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    Saturday, January 21, 2006

    Engines of Democracy

    Engines of Democracy by Charles Fishman, Fast Company:

    The 170-plus people who work at this plant try to make perfect jet engines. And they come close. On average, one-quarter of the engines that GE/Durham sends to Boeing have just a single defect -- something cosmetic, such as a cable not lined up right, or a scratch on a fan case. The other three-quarters are, in fact, perfect.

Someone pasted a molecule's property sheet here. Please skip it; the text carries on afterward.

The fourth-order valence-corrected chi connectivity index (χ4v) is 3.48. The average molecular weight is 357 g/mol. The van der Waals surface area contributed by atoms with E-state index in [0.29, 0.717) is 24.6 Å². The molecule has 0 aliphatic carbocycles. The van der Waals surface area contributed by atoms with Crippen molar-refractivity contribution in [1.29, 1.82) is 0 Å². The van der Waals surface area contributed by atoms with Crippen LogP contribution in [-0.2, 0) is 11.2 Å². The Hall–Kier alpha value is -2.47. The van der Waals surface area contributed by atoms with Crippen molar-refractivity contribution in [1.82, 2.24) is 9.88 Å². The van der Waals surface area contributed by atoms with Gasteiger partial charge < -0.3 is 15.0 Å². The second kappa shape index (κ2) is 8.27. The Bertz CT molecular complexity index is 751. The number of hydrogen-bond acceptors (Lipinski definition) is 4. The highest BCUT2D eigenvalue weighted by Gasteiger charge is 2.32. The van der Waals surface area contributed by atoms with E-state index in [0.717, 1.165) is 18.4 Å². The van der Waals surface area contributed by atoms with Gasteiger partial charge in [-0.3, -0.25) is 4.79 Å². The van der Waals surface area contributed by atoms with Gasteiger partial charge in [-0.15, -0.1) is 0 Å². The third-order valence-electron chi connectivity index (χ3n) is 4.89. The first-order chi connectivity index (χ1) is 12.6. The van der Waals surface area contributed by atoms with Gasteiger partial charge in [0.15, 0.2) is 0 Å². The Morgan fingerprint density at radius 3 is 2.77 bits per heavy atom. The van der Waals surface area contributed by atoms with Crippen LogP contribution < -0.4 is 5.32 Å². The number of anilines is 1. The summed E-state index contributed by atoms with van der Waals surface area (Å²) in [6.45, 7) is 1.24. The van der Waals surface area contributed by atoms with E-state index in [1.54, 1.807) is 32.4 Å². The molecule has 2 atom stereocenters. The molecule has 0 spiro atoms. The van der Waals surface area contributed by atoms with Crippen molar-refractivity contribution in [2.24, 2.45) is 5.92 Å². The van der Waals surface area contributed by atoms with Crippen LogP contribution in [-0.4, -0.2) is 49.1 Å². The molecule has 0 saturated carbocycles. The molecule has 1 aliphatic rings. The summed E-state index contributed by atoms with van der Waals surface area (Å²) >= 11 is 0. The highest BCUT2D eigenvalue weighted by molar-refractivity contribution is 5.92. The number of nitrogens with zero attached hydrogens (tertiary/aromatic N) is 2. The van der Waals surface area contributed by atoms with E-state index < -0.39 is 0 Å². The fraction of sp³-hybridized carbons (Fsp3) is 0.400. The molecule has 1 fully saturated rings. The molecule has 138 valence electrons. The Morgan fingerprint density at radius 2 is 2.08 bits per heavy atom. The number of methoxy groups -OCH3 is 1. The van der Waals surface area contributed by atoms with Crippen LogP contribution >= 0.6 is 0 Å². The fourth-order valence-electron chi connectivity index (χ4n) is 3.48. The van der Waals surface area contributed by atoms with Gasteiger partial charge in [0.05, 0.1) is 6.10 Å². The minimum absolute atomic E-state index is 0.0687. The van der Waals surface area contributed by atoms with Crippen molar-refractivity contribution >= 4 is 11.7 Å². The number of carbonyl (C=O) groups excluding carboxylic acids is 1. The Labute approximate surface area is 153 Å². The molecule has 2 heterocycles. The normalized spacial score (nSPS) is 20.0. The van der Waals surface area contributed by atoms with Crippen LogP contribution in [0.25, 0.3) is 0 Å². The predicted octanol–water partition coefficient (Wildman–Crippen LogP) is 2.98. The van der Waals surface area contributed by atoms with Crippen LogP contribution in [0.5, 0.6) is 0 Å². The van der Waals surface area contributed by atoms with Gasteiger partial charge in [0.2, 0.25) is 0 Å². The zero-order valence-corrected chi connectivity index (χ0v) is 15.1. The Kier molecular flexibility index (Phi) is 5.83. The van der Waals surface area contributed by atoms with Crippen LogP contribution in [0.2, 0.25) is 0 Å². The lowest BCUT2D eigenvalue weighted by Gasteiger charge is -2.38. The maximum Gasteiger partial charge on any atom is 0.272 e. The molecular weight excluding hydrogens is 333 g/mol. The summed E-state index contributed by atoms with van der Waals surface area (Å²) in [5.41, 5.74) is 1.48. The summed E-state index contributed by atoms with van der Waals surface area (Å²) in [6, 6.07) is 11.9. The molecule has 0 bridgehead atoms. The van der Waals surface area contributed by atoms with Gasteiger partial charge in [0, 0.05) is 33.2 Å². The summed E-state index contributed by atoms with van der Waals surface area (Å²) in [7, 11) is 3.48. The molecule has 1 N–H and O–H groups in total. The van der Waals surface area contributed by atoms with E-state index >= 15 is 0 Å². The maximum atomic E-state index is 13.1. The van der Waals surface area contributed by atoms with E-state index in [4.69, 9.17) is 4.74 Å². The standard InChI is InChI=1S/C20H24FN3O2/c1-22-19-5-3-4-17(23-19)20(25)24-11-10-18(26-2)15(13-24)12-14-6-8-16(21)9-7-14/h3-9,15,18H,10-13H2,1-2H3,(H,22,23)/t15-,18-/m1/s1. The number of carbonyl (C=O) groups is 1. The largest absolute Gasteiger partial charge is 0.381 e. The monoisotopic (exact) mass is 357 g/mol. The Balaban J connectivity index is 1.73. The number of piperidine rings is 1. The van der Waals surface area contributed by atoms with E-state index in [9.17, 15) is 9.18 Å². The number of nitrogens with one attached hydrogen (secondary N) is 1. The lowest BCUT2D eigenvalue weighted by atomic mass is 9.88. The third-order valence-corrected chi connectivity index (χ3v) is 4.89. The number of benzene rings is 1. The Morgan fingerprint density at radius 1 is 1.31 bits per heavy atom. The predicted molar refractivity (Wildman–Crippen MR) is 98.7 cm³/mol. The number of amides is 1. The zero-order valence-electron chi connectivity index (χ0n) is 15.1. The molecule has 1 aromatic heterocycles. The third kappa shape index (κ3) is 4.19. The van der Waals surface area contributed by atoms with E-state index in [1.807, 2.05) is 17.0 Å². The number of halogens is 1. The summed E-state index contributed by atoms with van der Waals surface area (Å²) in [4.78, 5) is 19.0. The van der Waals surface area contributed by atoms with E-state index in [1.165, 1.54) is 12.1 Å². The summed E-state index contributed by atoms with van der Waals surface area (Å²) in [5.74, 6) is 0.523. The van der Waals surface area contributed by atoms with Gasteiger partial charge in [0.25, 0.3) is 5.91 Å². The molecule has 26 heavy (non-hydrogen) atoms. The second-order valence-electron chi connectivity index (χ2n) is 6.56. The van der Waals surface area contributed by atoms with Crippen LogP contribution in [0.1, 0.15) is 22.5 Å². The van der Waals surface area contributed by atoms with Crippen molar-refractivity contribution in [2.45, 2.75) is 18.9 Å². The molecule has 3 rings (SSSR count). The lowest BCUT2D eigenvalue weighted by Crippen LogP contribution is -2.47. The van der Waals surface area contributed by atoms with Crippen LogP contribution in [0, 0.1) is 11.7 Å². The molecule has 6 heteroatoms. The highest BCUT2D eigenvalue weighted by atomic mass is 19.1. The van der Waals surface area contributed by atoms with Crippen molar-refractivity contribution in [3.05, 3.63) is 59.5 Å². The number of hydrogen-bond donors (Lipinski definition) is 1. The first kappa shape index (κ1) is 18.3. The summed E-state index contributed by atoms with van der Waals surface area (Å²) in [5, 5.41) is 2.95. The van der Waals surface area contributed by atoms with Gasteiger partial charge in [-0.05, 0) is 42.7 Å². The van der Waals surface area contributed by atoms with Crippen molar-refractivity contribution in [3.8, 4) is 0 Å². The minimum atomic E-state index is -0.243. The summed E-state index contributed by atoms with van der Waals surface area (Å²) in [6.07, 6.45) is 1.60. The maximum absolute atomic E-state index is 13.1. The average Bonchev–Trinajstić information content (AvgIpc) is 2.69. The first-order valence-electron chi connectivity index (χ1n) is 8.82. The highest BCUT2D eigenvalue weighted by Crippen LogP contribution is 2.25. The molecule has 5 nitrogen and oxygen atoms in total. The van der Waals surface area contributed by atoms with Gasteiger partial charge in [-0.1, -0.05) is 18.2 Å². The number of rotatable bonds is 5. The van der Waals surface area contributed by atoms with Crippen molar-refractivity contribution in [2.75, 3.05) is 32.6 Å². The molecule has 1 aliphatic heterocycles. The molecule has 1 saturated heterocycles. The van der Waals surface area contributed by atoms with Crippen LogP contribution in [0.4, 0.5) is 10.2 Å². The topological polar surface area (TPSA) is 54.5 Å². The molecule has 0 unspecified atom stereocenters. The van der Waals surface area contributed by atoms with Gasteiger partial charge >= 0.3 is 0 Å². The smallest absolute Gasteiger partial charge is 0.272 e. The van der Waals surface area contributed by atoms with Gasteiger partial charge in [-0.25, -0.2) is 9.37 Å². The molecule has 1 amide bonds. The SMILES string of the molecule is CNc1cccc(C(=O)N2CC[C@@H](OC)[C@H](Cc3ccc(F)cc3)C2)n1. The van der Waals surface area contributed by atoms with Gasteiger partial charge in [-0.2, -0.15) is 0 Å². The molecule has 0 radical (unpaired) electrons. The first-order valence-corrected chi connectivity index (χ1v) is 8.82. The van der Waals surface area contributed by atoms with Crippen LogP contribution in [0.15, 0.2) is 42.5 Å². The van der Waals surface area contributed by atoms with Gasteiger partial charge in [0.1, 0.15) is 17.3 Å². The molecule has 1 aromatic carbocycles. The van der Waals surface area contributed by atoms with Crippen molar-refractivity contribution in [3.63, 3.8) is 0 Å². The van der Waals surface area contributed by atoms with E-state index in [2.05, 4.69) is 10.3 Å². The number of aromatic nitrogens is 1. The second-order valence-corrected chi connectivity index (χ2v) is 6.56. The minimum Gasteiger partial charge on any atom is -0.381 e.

GE/Durham's continuous-feedback culture -- "We call this the feedback capital of the world," says Paula Sims -- means that while in one sense it's true that no one here has a boss, the opposite is also true: "I have 15 bosses," says Keith McKee. "All of my teammates are my bosses." No one is exempt. "Not long after I started here," says Sims, "an employee came to me and said, 'Paula, you realize that you don't need to follow up with us to make sure we're doing what we agreed to do. If we say we'll do something, we'll do it. You don't need to micromanage us.' I sat back and thought, 'Wow. That's so simple. I'm sending the message that I don't trust people, because I always follow up.' I took that to heart. This was a technician, and I had been at the plant less than 30 days. I appreciated that he felt comfortable enough to tell me this. And I thought, 'This really is a different place.'"


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